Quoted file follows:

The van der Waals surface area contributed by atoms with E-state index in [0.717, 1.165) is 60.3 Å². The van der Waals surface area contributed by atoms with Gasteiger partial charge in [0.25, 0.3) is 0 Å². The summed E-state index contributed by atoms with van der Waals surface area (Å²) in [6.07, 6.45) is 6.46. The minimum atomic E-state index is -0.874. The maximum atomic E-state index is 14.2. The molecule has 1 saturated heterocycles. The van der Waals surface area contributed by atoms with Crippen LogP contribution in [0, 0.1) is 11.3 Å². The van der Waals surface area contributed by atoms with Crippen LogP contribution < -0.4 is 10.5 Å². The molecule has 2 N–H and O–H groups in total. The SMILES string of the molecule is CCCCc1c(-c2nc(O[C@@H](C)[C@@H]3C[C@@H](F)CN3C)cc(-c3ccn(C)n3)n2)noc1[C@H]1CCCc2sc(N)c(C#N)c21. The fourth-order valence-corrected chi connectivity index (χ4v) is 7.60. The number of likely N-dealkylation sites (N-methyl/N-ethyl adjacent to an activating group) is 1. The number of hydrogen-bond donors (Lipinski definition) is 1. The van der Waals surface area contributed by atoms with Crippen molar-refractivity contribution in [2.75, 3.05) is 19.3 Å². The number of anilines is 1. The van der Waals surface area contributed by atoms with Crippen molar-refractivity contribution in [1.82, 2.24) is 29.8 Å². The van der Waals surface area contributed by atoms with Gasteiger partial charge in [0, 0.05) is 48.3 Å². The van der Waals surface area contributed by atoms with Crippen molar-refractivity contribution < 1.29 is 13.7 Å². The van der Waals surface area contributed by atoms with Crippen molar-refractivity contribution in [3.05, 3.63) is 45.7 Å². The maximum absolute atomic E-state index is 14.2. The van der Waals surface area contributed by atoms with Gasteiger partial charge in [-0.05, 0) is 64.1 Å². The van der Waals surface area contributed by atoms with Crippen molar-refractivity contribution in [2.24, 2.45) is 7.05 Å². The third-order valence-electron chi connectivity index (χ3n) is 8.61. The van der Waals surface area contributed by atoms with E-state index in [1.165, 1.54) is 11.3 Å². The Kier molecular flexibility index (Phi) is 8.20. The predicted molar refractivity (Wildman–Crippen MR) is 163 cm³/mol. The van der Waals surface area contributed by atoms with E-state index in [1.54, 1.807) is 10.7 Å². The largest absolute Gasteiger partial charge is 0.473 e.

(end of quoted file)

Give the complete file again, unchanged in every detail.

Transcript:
The van der Waals surface area contributed by atoms with E-state index in [0.717, 1.165) is 60.3 Å². The van der Waals surface area contributed by atoms with Gasteiger partial charge in [0.25, 0.3) is 0 Å². The summed E-state index contributed by atoms with van der Waals surface area (Å²) in [6.07, 6.45) is 6.46. The minimum atomic E-state index is -0.874. The maximum atomic E-state index is 14.2. The molecule has 1 saturated heterocycles. The van der Waals surface area contributed by atoms with Crippen LogP contribution in [0, 0.1) is 11.3 Å². The van der Waals surface area contributed by atoms with Crippen LogP contribution < -0.4 is 10.5 Å². The molecule has 2 N–H and O–H groups in total. The SMILES string of the molecule is CCCCc1c(-c2nc(O[C@@H](C)[C@@H]3C[C@@H](F)CN3C)cc(-c3ccn(C)n3)n2)noc1[C@H]1CCCc2sc(N)c(C#N)c21. The fourth-order valence-corrected chi connectivity index (χ4v) is 7.60. The number of likely N-dealkylation sites (N-methyl/N-ethyl adjacent to an activating group) is 1. The number of hydrogen-bond donors (Lipinski definition) is 1. The van der Waals surface area contributed by atoms with Crippen molar-refractivity contribution in [2.75, 3.05) is 19.3 Å². The number of anilines is 1. The van der Waals surface area contributed by atoms with Crippen molar-refractivity contribution in [1.82, 2.24) is 29.8 Å². The van der Waals surface area contributed by atoms with Gasteiger partial charge in [0, 0.05) is 48.3 Å². The van der Waals surface area contributed by atoms with Crippen molar-refractivity contribution < 1.29 is 13.7 Å². The van der Waals surface area contributed by atoms with Crippen molar-refractivity contribution in [3.05, 3.63) is 45.7 Å². The maximum absolute atomic E-state index is 14.2. The van der Waals surface area contributed by atoms with Gasteiger partial charge in [-0.05, 0) is 64.1 Å². The van der Waals surface area contributed by atoms with Crippen molar-refractivity contribution in [2.24, 2.45) is 7.05 Å². The third-order valence-electron chi connectivity index (χ3n) is 8.61. The van der Waals surface area contributed by atoms with E-state index in [1.165, 1.54) is 11.3 Å². The Kier molecular flexibility index (Phi) is 8.20. The predicted molar refractivity (Wildman–Crippen MR) is 163 cm³/mol. The van der Waals surface area contributed by atoms with E-state index in [1.54, 1.807) is 10.7 Å². The largest absolute Gasteiger partial charge is 0.473 e.